Another challenge is linked to the gene construct itself, e.g., dual or single genes. Genetically engineered tomato plants with PjCHI-1 and CeCPI in double-structured genes and synthetic promoters displayed diminished RKN infection and multiplication compared to their corresponding tomato plants with a single gene [48]. Moreover, the maintenance of durable resistance may be obtained by conveying multiple resistance genes to specific cultivars within IPM programs. Moreover, the recent detection of a nematode-associated molecular pattern (NAMP) plant receptor may be exploited as a useful tool to develop durable plant resistance against economically important PPNs [26][49]. For such programs, safe chemical pesticides, crop rotation, and/or BCAs/their bioactive compounds can aid in decreasing the pressure on resistant plant species/varieties to lessen/avoid the development or emergence of virulent PPN populations.
Likewise, the technique of using an expression quantitative trait locus (eQTL) map to characterize interacting sets of host plant and PPN genes may be harnessed to investigate how the nematode species can fix gene expression differently according to the genetic constitution of the attacked host plant [23]. For better processing, putative targets, defined by Perry and Moens [24], in the PPN life cycles for various life strategies of PPN genera/species should be the focal points for nematode management. Moreover, comparative genomics can increase author's knowledge regarding their life cycles, parasitic strategies, and vulnerable life stages. Obviously, further investigation of incompatible PPN-plant interactions should focus on plant species/cultivars with limited resources of available genetic and genomic materials such as commercial full genome arrays, completed genome and transcriptome sequences, and near isogenic and mutant lines [25]. Even with the relatively few detected R genes, there are factors that can break their resistance processes. Among these factors, high temperature, virulent RKN populations, and high PPN population densities were recently reviewed [27]. Therefore, plant breeders and nematologists would preferably rely on activating numerous R genes or QTLs, not a single gene, to circumvent these shortcomings for the economically important plant species [50][51][52].
Eventually, a variety of R genes with various pathways and expressions may cooperate for specific plant phenotypes. Therefore, more knowledge is desperately needed regarding the mechanisms engaged in host-specific resistance/susceptibility formed by PPN effectors and resistance genes or quantitative trait loci to upgrade their reliable and durable use in chief crops. Abd-Elgawad [27] proposed utilizing the effects of these approaches on a case-by-case basis. This will enable biologists to track and improve PPN management based on the existing variables. It would grant us a precise fixing of the factors deciding the gene expressions and functions as well as link them to other PPN control strategies into IPM schemes.

2.2.4. Marker-Assisted Selection to Ease and Perfect Nematode Management

Marker-assisted selection (MAS) is a useful method for both setting the introgression of genes linked to desirable plant traits and favoring the characterization of molecular PPN–host interactions. Therefore, MAS may work in the position of chromosome landmarks and should further be utilized for gene incorporation and stacking. A materialized merit of MAS is its ability to characterize tomato cultivars that possess multiple disease resistance traits. In this example, the Mi-1 homologs can bestow resistance on these cultivars to control a relatively wide range of pests/pathogens. The latter comprise not only the most widespread RKNs (Meloidogyne incognita, M. javanica, and M. arenaria) but also important insects, that is, sweet potato whitefly (Bemisia tabaci), potato aphids (Macrosiphum euphorbiae), and oomycetes (Phytophthora infestans) in tomato plants [53][54]. Thus, a variety of methods, depending on molecular markers for phytonematode resistance, should be developed and effectively utilized to select a wide range of major plant species/varieties for resistance against economically important PPN pests [55][56]. These methods usually include restriction amplified length polymorphisms (RALPs), amplified fragment length polymorphisms (AFLPs), cleaved amplified polymorphic sequences (CAPS), random amplified polymorphic DNA (RAPDs), reverse-transcription polymerase chain reaction (RT-PCR), sequenced characterized amplified regions (SCAR), single-nucleotide polymorphisms (SNPs), simple sequence repeats (SSRs), and sequence-tagged sites (STS). Furthermore, MAS seem to be ready to work, even on a broader genetic pool than the currently limited resistance sources via surveying diverse habitats for novel PPN-R genes. Examples of recent progress in marker-assisted breeding programs could cover not only the main diploid crop species but also polyploid plant species such as sweet potato, Ipomoea batatas. For such a complexity of the polyploid genetic constitution and the highly heterogeneous genome of I. batatas, the genome-wide association technique, which utilizes multiple dose markers to evaluate autopolyploid species was developed [57].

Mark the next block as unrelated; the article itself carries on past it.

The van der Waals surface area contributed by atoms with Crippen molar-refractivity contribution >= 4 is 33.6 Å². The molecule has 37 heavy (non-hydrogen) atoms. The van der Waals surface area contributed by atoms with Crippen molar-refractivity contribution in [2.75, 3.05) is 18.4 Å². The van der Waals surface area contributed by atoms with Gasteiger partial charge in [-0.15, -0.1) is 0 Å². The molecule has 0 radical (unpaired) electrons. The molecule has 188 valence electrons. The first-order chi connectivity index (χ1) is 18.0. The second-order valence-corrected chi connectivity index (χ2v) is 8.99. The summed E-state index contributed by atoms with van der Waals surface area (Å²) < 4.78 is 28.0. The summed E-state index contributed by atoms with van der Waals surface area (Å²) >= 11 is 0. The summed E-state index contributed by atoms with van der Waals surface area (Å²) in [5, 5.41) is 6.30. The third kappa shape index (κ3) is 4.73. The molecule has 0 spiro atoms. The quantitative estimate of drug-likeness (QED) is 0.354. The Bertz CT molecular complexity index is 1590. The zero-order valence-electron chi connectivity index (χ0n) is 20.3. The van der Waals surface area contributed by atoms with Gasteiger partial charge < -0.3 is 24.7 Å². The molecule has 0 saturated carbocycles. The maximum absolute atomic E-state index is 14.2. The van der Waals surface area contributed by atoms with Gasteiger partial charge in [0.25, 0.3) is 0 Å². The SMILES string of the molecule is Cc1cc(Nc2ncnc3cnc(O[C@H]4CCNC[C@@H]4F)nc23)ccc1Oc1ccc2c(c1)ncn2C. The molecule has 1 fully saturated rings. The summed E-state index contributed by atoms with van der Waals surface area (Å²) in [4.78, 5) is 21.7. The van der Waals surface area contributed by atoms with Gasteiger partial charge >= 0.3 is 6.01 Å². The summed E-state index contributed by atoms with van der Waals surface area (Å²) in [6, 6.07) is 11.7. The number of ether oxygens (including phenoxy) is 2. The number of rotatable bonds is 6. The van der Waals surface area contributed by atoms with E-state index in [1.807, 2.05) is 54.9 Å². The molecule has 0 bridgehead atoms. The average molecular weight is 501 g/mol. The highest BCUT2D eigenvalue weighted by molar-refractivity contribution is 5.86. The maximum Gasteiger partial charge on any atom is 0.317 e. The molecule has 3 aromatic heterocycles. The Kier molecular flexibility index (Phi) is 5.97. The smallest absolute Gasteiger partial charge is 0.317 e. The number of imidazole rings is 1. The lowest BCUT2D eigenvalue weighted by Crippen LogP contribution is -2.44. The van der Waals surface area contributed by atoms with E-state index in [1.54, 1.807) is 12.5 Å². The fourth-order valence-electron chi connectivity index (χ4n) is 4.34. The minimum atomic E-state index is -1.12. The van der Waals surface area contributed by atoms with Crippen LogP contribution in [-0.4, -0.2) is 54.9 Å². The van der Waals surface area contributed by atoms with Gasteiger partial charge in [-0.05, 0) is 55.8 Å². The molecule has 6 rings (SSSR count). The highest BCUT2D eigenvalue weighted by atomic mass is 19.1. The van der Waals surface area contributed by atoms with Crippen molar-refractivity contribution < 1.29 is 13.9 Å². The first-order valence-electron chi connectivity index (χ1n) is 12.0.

2.2.5. Other Techniques to Facilitate Molecular PPN Control

Emerging and novel techniques should be utilized and developed in favor of plants while interacting with nematodes. For instance, utilizing enzyme inhibitor coding genes such as proteinase inhibitors (PIs) can preclude the operation of proteinases/proteases freed from the nematodes while attacking the plant. Such PIs could be activated against all proteinases, metalloproteinases, aspartic, cysteine, and serine of these nematodes. Techniques to exploit PIs against the nematodes were recently reviewed [58][59]. Other types of anti-nematode proteins, e.g., Bt Cry proteins, several antibodies, and lectins, can be used with various modes of action against PPNs in plants. Therefore, their action to suppress the nematodes should be well-directed, as aforementioned, to optimize PPN control e.g., [33][34][35]. Most of these compounds are generated by BCAs. On the other hand, a few chemodisruptive peptides can disrupt the PPN usage of their chemoreceptive neurons to contact their host plants or move away from their non-hosts. These neurons recognize specific chemical stimuli for attacking and evading their host and non-host plants, respectively. In this respect, acetylcholinesterase (AChE) and/or nicotinic acetylcholine receptors are typically utilized for the proper function of their nervous systems. However, certain peptides, usually at low concentrations, are able to bind with these receptors and subsequently disrupt the nematode’s chemoreception ability via blocking their response to chemical signals [59]. A peptide generated by genetically engineered potato plants could suppress G. pallida-AchE, leading to the disorientation and misguidance of the nematodes when attacking the host plant. The technique resulted in a 52% decrease in the number of G. pallida females [60].